Once again I am indebted to the Justice of the Peace blog for alerting me to the front page interview in the Yorkshire Evening Post by Mark Siddall, Operations Director of the West Yorkshire Probation Trust. It seems that this is merely a curtain raiser to a week-long in-depth look at probation up there in West Yorkshire and he kicks things off with a spirited case for abolishing short-term prison sentences of six months or less.
I must admit I did wonder when probation was going to finally find its voice with Ken Clarkes Green Paper consultation period ending shortly, together with the House of Commons Select Committee currently taking evidence on the future of the Service. Of course probation chiefs are no longer civil servants and are once again free to speak out, and they don't have long to try and save the Service with privatisation looming. But with the Service having no national champion and the Probation Chiefs Association and Probation Association keeping quiet of late, I think we can nevertheless safely assume that Mr Siddall is on-message given that his boss, Sue Hall, chairs the former and their boss Stan Hardy is on the Board of the latter.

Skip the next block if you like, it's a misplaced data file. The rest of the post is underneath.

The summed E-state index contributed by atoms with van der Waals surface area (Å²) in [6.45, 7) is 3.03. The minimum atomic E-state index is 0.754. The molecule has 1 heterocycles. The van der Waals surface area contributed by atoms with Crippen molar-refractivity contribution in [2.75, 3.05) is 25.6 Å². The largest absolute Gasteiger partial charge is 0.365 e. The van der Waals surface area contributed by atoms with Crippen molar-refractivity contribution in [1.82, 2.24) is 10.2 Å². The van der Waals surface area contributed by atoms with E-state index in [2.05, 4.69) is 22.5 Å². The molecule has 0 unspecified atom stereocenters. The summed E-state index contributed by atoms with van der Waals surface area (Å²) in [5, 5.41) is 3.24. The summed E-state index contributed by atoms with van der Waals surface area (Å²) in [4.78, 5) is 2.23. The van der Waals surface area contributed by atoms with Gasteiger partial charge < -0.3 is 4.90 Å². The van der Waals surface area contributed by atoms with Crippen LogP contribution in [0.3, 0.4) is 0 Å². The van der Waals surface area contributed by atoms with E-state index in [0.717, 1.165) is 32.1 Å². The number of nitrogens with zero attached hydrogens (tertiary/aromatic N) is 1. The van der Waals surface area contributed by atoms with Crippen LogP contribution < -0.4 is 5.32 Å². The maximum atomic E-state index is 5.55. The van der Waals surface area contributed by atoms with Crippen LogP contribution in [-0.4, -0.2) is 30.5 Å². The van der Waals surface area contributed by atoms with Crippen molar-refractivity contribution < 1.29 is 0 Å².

Oleaginous or not, it is obviously no mere coincidence that probations thoughts on short-term sentences might well find favour with Justice Secretary Ken Clarke. The trouble is it just might be seen as a barely disguised attempt to try and drum up business because of course probation is not currently funded to deal with adults who get less than 12 months anyway. That new work is destined to be farmed out to other organisations under Payment by Results initiatives, which the Probation Association are on record as stating they support. Indeed it's quite possible that some Probation Trusts might try bidding for that work in partnership with other organisations. In this fight for survival, I think we can expect further high profile statements from other Service chiefs in the coming weeks.
Stirring up a hornets nest like this is undoubtedly a bit risky in possibly aggravating sentencers as clearly there can be a place for a short custodial sentence in certain circumstances. But he's right to point out that they can also be damaging and counter-productive in trying to achieve changes in behaviour. This is why a full Pre Sentence Report rather than an FDR is important in helping to decide an appropriate disposal. Of course short custodial sentences do little or nothing to protect the public either.
To sum up, I don't think this is really about highlighting short sentences and how they are an expensive waste of money with very little chance of encouraging rehabilitation. What I really think it's about is reminding Ken Clarke and whoever else is willing to listen, that the Probation Service is still here and is going to put up a fight in order to ensure it remains so for awhile longer. And I'm prepared to drink to that.